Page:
J Cancer Res Clin Oncol. 2020 Aug 28. doi: 10.1007/s00432-020-03350-3. Online ahead of print.
PURPOSE: Coronavirus disease 2019 (COVID-19) tends to affect multiple organs and induce abnormal laboratory parameters. We designed this study to investigate the association between carcinoembryonic antigen (CEA) elevation and SARS-CoV-2 infection.
METHODS: We retrospectively analyzed 177 patients with confirmed SARS-CoV-2 infection who received plasma CEA assays during hospitalization. Patients with other causes of CEA elevation were excluded. Data regarding epidemiological and demographical characteristics, clinical symptoms, laboratory tests, and outcomes were analyzed. Linear regression analysis was used to evaluate the correlation between CEA levels and inflammation severity.
RESULTS: 171 patients were included in the final study and 32 patients (18.7%) had raised serum of CEA (> 5 ng/ml), with a median (range) age of 66 (53-86). The median [interquartile range (IQR)] CEA level was 11.4 ng/ml (8.1-21.6), which was significantly higher than the upper limit of reference range. CEA level between 5-10 ng/ml was in 11 patients, 10-15 ng/ml in 10 patients, and > 15 ng/ml in 11 patients. No correlation was found between CEA levels and lymphocyte (R2 = 0.055; P = 0.10) nor CRP (R2 = 0.026; P = 0.38). The median levels of CEA were 20.0 ng/ml (IQR, 14.7-23.0) in non-survivors and 10.9 ng/ml (IQR 7.5-16.1) in survivors, and the difference between two groups was statistically significant (P = 0.048).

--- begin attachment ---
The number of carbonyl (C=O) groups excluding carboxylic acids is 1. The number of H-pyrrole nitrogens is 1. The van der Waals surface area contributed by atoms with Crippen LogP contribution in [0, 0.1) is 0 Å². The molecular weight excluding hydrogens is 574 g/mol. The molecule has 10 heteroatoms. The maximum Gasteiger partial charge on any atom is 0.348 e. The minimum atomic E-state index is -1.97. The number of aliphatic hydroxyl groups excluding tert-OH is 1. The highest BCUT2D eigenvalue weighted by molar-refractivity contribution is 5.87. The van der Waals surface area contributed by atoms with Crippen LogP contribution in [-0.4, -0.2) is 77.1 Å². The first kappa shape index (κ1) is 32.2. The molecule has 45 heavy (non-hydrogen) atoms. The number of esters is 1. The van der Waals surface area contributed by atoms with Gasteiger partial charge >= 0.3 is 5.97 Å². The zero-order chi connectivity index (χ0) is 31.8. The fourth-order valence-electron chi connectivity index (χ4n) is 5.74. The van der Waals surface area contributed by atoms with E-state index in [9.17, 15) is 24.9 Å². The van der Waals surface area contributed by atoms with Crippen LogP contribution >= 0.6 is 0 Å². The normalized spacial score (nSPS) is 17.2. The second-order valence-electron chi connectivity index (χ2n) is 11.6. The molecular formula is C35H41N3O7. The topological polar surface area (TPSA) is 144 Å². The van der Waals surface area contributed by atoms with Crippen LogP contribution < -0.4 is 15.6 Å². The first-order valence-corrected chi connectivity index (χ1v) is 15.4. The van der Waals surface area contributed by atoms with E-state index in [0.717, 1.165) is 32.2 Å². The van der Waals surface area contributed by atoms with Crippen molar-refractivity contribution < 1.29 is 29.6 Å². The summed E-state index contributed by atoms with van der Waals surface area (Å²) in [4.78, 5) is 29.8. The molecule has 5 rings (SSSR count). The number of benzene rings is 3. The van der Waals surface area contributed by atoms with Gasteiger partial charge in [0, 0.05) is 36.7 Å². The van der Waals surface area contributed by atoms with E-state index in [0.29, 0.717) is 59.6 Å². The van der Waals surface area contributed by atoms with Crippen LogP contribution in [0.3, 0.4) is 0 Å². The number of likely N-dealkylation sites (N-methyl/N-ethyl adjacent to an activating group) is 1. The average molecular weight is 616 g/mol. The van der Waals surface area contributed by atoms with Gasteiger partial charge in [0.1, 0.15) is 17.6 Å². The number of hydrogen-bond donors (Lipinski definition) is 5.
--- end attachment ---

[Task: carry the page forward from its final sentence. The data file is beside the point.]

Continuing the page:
CONCLUSION: SARS-CoV-2 infection might be another cause of CEA elevation, with nearly 20% of patients experienced transient and marked CEA increment during COVID-19 pneumonia. The false-positive results of CEA elevation might have clinical significance for patients with colorectal cancer.